With The Poison Princess, Kresley Cole has made a successful debut into the young adult genre. The book is a good, intense read that is well-written and engaging, but is not completely without flaws.
Firstly, the book is written in a first person narrative, something which has become pretty normal in the YA genre these days. Kresley Cole is one of my favorite authors, but even she can't make me like first person narration one bit. I'll state it quite bluntly - I HATE first person narration (with a passion), so for me this is a (very personal) problem with this book.
Secondly, the characterization in this book was somewhat weak. While there were interesting parts in the book, most of the characters felt underdeveloped and somewhat stereotypical. Part this is probably due to this book being more of a prologue to get readers into the plot, setting and characters before the actual story starts than anything else.
Thirdly, Evie was not a particularly great character. My problem with first person narration is mainly down to the fact that the story is told through one person's perspective. While that can lead to some fascinating, personal and introspective storytelling, it generally requires an exceptionally interesting, well-developed character to pull off. Sadly, Evie is every single girl-who-seems-to-have-it-all-yet-is-unique-and-special-and-magical-stereotype out there in YA. She's a popular cheerleader, but is nice, clever and has prophetic visions, but wants to get rid of them to be normal. Evie acts like you would expect a regular stubborn, bitchy teenager throughout most of book, which honestly left me quite unimpressed not to mention puzzled. I expected more from a survivor of the apocalypse. That being said, the end of the book does promise some good things to come I the next books, and hopefully Evie will be a more likable, memorable and tolerable experience next time around.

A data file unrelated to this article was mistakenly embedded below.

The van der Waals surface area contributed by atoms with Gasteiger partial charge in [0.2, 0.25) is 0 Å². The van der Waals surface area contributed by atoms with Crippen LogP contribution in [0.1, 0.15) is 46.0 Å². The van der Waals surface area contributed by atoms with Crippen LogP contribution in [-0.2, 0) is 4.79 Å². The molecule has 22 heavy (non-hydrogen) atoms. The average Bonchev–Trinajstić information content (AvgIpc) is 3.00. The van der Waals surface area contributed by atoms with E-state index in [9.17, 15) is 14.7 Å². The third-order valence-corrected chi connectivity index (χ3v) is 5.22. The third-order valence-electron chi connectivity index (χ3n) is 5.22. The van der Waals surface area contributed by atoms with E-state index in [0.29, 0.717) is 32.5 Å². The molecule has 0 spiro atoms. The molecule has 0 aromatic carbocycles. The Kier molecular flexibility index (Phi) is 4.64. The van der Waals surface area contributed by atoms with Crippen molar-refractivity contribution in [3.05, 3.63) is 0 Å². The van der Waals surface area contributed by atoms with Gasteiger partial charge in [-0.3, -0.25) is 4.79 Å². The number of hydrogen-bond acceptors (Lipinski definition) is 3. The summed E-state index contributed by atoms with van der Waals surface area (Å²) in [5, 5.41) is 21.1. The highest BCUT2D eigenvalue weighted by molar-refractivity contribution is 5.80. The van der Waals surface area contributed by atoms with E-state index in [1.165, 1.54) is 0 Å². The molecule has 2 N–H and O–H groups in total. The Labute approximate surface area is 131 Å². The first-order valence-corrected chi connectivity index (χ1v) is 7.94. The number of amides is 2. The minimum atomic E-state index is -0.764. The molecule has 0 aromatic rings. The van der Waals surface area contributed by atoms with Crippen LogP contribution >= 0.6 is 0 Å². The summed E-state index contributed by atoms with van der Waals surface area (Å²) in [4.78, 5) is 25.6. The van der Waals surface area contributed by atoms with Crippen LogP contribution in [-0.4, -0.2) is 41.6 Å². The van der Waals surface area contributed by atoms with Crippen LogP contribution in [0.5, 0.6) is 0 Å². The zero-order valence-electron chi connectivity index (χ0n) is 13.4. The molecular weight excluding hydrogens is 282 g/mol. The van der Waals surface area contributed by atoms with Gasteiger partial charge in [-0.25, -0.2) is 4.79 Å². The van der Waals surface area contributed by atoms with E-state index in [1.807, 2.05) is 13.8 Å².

Fourthly, if there was EVER a time for Kresley Cole to use her talent for fun, witty banter it was in this book. This is probably one of her most serious books to date. No witty banter, no pop culture references and no fun. None. I didn't laugh once, not even unintentionally (a first for a Cole book for me). I am not saying this is a massive problem, throwing humor into a story of the apocalypse might be tricky, but I missed the lighter moments and I honestly expected Kresley Cole's YA series to be more fun and flirtatious.
That being said, I did very much enjoy this book. It is a quick read and definitely left me intrigued about the future of this series. The plot and the world building was great and very atmospheric, though I wished there had been more to this story than simply introducing and establishing stuff. It is definitely worth a read, but some might want to wait till the paperback version come out before investing in this.